Civic Engagement

The Office of Public Art believes deeply in the transformative power of collaboration between artists and communities. Like our Artist Residencies, our Civic Engagement projects are grounded in equity and social justice and center collaborations with communities that have been historically marginalized and underrepresented in civic processes. Each project is focused on a social need or cultural issue, and grows from close collaboration with one or more communities.

In our practices, artists and communities partner and move through the stages of stakeholder engagement, conceptual design, and final design and implementation together. In the end, each collaboration produces a temporary work of public art that can range from physical installation to social engagement, depending on the artist’s vision, the project’s parameters, and the needs of their community partners.

Civic Engagement Projects

Artists Bridging Social Distance in the Public Realm

OPA launched the Artists Bridging Social Distance in the Public Realm initiative as a response to the COVID-19 pandemic. This initiative sought to support artists at a time of critical need, when social distancing was causing widespread isolation and creative projects were being canceled or indefinitely postponed.

There Are Black People In The Future Artwork-in-Residence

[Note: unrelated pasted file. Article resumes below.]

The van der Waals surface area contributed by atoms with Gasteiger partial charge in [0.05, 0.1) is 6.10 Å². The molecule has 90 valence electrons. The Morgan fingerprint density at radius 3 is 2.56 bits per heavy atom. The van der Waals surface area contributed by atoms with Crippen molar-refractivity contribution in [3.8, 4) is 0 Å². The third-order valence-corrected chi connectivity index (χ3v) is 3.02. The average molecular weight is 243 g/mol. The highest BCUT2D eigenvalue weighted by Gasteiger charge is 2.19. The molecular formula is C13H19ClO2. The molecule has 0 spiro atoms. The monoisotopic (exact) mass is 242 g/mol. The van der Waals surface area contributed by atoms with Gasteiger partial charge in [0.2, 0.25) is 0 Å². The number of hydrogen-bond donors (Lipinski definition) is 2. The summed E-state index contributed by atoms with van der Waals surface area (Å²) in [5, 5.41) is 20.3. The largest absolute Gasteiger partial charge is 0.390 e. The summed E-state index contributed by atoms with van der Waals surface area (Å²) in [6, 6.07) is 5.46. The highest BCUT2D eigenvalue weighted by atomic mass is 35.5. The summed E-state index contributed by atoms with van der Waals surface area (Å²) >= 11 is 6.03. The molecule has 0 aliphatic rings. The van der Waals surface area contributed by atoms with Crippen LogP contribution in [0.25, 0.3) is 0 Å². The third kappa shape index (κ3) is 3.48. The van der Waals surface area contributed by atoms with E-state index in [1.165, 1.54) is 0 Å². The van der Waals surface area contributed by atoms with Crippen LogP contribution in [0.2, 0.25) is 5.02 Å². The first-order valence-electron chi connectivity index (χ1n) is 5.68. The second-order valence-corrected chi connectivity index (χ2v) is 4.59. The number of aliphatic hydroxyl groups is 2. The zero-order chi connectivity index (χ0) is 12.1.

Eleven artists and educators explore the meaning and relevance of artist Alisha B. Wormsley’s text, “There Are Black People In The Future,” across media and disciplines.

Environment, Health, and Public Art Initiative

Through this initiative, three artists—Ginger Brooks Takahashi, Aaron Henderson, and Mary Tremonte—are collaborating with Pittsburgh-area organizations to create three works of temporary public art. These artworks address several distinct yet intersecting issues of environmental health: water pollution, air pollution, and lead toxicity in the soil.

Public Art and Communities Program

This program supports the development of place-based strategies and temporary artworks in Pittsburgh communities that respond to the COVID-19 pandemic and address its intersection with other public health issues.

Image credits

Top to bottom, left to right:
(1) Installation of Homecoming: Hill District, USA by artist Njaimeh Njie, photo by OPA; (2) Prototyping Larimer Stories by artist John Peña, photo by OPA; (3) Visitor to The Quarantine Companion, photo courtesy Sculpture Support System; (4) “Viewfinder: Before the stream was made underground/ Workers line the completed sides of the Nine Mile Run trench with liner plate, May 21, 1931,” original photo by Pittsburgh City Photographer, image courtesy artist Ginger Brooks Takahashi; (5) Terri Baltimore leads tour of historic Hill District, photo by OPA; (6) There Are Black People in the Future by artist Alisha B. Wormsley installed as part of artist Jon Rubin’s The Last Billboard project in East Liberty, photo by Jon Rubin.